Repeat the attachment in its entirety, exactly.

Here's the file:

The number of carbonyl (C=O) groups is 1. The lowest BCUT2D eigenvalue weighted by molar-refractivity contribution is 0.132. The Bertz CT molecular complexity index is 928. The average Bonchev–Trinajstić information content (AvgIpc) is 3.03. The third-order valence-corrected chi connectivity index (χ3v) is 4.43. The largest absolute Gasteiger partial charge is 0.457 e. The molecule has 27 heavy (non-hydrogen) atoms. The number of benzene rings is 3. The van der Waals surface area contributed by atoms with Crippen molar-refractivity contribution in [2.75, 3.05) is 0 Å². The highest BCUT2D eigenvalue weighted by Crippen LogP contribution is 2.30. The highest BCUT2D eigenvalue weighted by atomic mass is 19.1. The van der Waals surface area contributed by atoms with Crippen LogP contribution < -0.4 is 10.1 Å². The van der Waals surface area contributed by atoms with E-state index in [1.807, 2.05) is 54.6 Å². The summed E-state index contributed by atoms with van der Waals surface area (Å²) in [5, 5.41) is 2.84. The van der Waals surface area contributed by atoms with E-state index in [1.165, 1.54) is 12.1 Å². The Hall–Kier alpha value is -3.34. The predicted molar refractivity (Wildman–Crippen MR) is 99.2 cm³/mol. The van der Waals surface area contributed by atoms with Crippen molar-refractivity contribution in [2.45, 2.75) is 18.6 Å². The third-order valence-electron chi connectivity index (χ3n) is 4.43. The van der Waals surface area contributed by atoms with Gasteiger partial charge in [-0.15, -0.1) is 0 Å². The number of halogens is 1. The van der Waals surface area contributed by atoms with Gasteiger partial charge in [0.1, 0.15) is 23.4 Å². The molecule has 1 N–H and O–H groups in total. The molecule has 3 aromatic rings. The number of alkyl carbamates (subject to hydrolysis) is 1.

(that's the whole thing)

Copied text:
The number of carbonyl (C=O) groups is 1. The lowest BCUT2D eigenvalue weighted by molar-refractivity contribution is 0.132. The Bertz CT molecular complexity index is 928. The average Bonchev–Trinajstić information content (AvgIpc) is 3.03. The third-order valence-corrected chi connectivity index (χ3v) is 4.43. The largest absolute Gasteiger partial charge is 0.457 e. The molecule has 27 heavy (non-hydrogen) atoms. The number of benzene rings is 3. The van der Waals surface area contributed by atoms with Crippen molar-refractivity contribution in [2.75, 3.05) is 0 Å². The highest BCUT2D eigenvalue weighted by Crippen LogP contribution is 2.30. The highest BCUT2D eigenvalue weighted by atomic mass is 19.1. The van der Waals surface area contributed by atoms with Crippen LogP contribution < -0.4 is 10.1 Å². The van der Waals surface area contributed by atoms with E-state index in [1.807, 2.05) is 54.6 Å². The summed E-state index contributed by atoms with van der Waals surface area (Å²) in [5, 5.41) is 2.84. The van der Waals surface area contributed by atoms with E-state index in [1.165, 1.54) is 12.1 Å². The Hall–Kier alpha value is -3.34. The predicted molar refractivity (Wildman–Crippen MR) is 99.2 cm³/mol. The van der Waals surface area contributed by atoms with Crippen molar-refractivity contribution in [2.45, 2.75) is 18.6 Å². The third-order valence-electron chi connectivity index (χ3n) is 4.43. The van der Waals surface area contributed by atoms with Gasteiger partial charge in [-0.15, -0.1) is 0 Å². The number of halogens is 1. The van der Waals surface area contributed by atoms with Gasteiger partial charge in [0.1, 0.15) is 23.4 Å². The molecule has 1 N–H and O–H groups in total. The molecule has 3 aromatic rings. The number of alkyl carbamates (subject to hydrolysis) is 1.